• This is not correct. Treatment is a level-2 variable, it cannot be nested within Subjects. – Patrick Coulombe May 15 '13 at 2:41
• About autocorrelation and the number of time points: I only show three in this example data, but my real data contain observations on 8 different days, so I think it probably will be an issue. Any ideas how to put that in? – phosphorelated May 15 '13 at 16:37
• Also, I'm now quite confused about nesting; is (1+Treatment|Subject) different from (1+Treatment/Subject)? What does the "|" mean, in plain English? I don't understand the explanations I've read. – phosphorelated May 15 '13 at 16:41
• Hi. What's here a "separate slope for each subject"? because subject is a factor variable, not a continuous variable. – skan Feb 22 '16 at 20:25

I don't feel comfortable enough to comment on your autocorrelated errors issue (nor about the different implementations in lme4 vs. nlme), but I can speak to the rest.

Your model m1 is a random-intercept model, where you have included the cross-level interaction between Treatment and Day (the effect of Day is allowed to vary between Treatment groups). In order to allow for the change over time to differ across participants (i.e. to explicitly model individual differences in change over time), you also need to allow for the effect of Day to be random. To do this, you would specify:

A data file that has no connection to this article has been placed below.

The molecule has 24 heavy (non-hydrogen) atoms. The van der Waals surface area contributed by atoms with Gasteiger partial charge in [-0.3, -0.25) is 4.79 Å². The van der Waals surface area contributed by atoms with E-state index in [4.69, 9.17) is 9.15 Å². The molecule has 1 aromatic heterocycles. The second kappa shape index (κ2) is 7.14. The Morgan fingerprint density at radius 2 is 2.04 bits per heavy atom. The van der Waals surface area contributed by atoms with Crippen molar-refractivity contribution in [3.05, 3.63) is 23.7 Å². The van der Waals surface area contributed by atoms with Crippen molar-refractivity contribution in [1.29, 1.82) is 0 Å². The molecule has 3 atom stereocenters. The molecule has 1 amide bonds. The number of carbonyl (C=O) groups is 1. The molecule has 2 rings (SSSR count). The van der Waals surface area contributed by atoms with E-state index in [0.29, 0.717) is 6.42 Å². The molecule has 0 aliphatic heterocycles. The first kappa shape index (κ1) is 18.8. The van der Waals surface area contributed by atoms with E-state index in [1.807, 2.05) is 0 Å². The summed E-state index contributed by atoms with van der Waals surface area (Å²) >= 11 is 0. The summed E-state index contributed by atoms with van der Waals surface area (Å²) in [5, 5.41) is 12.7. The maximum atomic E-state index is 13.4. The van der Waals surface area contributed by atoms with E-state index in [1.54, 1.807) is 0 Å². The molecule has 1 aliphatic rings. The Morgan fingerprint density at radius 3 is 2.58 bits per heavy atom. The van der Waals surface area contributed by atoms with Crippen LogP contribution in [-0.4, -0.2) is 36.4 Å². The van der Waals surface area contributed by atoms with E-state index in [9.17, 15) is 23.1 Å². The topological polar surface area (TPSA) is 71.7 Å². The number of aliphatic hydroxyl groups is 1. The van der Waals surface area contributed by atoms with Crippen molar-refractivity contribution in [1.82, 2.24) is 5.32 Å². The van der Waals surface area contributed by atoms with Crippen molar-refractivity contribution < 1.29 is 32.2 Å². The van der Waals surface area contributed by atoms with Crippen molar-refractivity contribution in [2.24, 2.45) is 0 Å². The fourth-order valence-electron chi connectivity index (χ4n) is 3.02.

m2 <- lmer(Obs ~ Day + Treatment + Day:Treatment + (Day | Subject), mydata)


In this model:

• The intercept if the predicted score for the treatment reference category at Day=0
• The coefficient for Day is the predicted change over time for each 1-unit increase in days for the treatment reference category
• The coefficients for the two dummy codes for the treatment groups (automatically created by R) are the predicted difference between each remaining treatment group and the reference category at Day=0
• The coefficients for the two interaction terms are the difference in the effect of time (Day) on predicted scores between the reference category and the remaining treatment groups.

Both the intercepts and the effect of Day on score are random (each subject is allowed to have a different predicted score at Day=0 and a different linear change over time). The covariance between intercepts and slopes is also being modeled (they are allowed to covary).